Sunday, October 5, 2008

A Nation of Whiners

When Bravo rewards Project Runway contestants like Kenley with more screen time and artificial praise for projects they have no right to win, merely to keep them in the game and potentially keep eyes tuned to the screen, it's cheapening the entire enterprise.

A competition? Hardly.

TV under the guise of competition? Now we're getting somewhere.

And rewarding the people who complain the loudest, cajole their colleagues and generally behave the worst -- all while trotting out the saved-til-the-end, made-for-tv sob story -- not to mention attitude for miles? Ugh, ugh, ugh!

When Project Runway's first season came to an end, and Jay McCarroll walked away with the well-earned first prize, I kind of mourned the show's newness.

At that time, with Wendy Pepper cast as a villain employing a strategy, most of the other designers, from what I could see, seemed to view the show more purely, as a means to establish themselves, build their businesses and get the word out about their design point of view.

Once the show aired, and a savvy auditioner could see that a persona could get you farther than raw talent, from that point onward, the die was cast.

Project Runway was no longer a competition based on design talent (if it ever was); rather, it was a competition to see who made for the best TV.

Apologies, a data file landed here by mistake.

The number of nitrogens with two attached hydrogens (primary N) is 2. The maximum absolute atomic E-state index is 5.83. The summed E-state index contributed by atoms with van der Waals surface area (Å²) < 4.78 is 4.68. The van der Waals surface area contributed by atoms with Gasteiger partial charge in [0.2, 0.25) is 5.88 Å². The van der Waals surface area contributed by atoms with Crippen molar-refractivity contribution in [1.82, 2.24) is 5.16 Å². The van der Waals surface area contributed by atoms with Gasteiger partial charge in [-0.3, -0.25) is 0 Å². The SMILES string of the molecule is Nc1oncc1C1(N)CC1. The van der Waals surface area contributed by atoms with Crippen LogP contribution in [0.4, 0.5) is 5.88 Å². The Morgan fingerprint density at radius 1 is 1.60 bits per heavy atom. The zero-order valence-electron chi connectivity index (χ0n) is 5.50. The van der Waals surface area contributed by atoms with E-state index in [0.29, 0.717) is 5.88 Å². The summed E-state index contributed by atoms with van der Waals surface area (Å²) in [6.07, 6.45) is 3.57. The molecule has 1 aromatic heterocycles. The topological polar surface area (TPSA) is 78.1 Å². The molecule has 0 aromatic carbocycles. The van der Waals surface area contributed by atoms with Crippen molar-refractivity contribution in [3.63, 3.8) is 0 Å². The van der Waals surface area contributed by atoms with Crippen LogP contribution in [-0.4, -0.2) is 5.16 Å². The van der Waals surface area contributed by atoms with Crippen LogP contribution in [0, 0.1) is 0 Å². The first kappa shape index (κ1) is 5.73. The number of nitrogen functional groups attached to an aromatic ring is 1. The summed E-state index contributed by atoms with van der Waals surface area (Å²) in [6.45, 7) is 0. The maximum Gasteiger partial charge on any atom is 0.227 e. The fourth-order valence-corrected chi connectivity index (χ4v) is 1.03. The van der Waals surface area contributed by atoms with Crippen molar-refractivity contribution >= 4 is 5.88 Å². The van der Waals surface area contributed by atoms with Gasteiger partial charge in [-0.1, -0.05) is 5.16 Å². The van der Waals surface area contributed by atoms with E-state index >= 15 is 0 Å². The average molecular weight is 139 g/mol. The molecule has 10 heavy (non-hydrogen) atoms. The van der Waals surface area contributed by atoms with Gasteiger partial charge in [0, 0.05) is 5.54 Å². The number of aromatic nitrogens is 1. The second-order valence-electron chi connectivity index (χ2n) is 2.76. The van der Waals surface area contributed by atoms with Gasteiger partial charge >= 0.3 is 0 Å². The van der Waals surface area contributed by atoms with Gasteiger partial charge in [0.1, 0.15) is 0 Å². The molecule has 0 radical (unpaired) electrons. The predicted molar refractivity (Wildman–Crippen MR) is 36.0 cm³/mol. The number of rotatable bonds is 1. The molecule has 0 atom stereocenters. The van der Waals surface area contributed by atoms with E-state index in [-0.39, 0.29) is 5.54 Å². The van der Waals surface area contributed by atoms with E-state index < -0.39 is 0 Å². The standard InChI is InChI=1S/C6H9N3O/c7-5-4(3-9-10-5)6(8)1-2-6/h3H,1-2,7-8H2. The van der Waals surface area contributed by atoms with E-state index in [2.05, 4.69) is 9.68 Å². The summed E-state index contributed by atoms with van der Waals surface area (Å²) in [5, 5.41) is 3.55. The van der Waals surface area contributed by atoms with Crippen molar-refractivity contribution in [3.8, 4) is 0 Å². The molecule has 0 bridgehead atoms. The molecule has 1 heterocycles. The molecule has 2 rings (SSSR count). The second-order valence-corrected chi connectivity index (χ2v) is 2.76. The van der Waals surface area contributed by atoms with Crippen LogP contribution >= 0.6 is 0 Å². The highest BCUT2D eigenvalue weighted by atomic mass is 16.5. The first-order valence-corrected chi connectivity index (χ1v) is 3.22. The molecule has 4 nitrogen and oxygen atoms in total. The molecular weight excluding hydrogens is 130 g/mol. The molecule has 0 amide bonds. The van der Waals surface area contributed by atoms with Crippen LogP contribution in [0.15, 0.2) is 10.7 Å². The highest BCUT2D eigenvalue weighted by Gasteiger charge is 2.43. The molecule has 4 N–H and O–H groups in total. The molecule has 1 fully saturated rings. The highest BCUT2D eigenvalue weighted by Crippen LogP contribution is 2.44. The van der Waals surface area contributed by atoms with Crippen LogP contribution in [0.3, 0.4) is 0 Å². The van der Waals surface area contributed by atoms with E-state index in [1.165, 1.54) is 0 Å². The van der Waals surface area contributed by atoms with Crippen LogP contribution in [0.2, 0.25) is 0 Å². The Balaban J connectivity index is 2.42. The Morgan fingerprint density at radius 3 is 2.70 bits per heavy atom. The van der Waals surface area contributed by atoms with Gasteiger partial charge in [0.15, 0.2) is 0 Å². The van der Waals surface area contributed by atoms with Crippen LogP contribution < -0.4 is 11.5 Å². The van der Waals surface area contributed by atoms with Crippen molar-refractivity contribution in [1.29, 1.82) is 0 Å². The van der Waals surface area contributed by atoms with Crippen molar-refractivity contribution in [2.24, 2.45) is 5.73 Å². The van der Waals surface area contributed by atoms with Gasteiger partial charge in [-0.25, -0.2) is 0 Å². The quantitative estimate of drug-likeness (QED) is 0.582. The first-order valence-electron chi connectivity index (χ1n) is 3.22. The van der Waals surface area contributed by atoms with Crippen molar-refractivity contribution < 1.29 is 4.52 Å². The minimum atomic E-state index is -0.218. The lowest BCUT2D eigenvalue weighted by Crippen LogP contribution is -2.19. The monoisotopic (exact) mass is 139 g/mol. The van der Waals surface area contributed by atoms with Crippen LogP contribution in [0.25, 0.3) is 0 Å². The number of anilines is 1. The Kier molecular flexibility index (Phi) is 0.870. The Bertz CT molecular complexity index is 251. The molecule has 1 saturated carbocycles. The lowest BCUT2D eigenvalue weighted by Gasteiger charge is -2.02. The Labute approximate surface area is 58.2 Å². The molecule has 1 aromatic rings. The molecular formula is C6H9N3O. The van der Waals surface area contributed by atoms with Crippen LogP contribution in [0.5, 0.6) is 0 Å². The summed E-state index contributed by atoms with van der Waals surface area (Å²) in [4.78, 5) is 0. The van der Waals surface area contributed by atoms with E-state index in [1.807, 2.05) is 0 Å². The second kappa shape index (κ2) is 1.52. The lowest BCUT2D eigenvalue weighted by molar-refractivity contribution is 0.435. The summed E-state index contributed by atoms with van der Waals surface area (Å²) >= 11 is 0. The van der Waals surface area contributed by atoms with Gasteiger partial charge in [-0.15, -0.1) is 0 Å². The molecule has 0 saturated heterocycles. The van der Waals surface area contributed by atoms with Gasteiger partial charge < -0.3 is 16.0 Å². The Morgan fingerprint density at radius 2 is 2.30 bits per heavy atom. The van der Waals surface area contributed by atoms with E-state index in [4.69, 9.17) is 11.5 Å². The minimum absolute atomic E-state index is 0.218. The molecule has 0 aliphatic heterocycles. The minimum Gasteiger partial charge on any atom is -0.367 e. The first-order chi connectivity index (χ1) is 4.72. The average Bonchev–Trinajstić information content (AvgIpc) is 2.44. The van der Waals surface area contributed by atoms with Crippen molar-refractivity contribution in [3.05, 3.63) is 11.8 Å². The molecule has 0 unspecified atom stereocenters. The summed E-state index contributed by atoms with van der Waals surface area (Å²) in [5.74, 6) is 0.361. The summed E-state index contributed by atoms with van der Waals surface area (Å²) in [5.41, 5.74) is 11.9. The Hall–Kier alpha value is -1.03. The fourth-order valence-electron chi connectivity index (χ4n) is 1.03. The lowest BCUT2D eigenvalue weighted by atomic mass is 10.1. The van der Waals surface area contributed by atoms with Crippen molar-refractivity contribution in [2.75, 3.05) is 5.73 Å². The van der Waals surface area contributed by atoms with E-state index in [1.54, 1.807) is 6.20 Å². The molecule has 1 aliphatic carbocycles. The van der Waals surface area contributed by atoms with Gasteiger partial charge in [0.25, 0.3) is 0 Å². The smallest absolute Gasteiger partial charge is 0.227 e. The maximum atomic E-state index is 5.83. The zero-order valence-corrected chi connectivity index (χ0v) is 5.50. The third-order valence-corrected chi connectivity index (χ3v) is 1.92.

This isn't a new and startling development. But it's something that has hit home recently, since I've been tiring of all these reality shows.

And so that's it, with the Project Runway season finale, I'm swearing off of them, at least until I can stand it no longer.

(Thank God 30 Rock is waiting in the wings.)


Kitty said...

I agree, and their choices do zero justice to the fashion design community.

I wonder whether designers are irritated at all for their constant depiction of being over-the-top, flamboyant, unstable, childish, superficial and flippant. I'm sure a good lot of them are down-to-earth, relaxed, generous good people, but you wouldn't know, watching the show.

Hopefully the producers will learn from this? I wonder what the overall consensus is. I'm sure people have noticed the decrease in quality. If I were Tim Gunn, I'd complain.

Anonymous said...

If you want an interesting and in-depth look at the difference between "reality" tv and actual reality, you should check Jay McCarroll's new feature film documentary called "Eleven Minutes." it's playing in film festivals all over the country and will be released to the larger public this Winter.
There's a trailer on the site, too.

Spandrel Studios said...

Hey, anonymous - thanks for reminding me about Jay's movie. I wanted to see it when it was playing during the Philadelphia Film Festival a while back.

Will definitely check it out!

Spandrel Studios said...

And Kitty, for all the characterization the producers patchwork together out of the footage they shoot, you'd think the show would be better! It's all about the raw footage, I guess...

If I were some of the designers, I'd be a bit peeved. I'd heard that Terri was a lot less diva-ish than she'd been portrayed on the show. Or maybe she just learned something about how she comes across.

Wouldn't that just be a hoot to be a fly on the wall if Tim Gunn just decided he'd had enough of those shenanigans, stormed into the Bravo producers' next confab and gave them the business?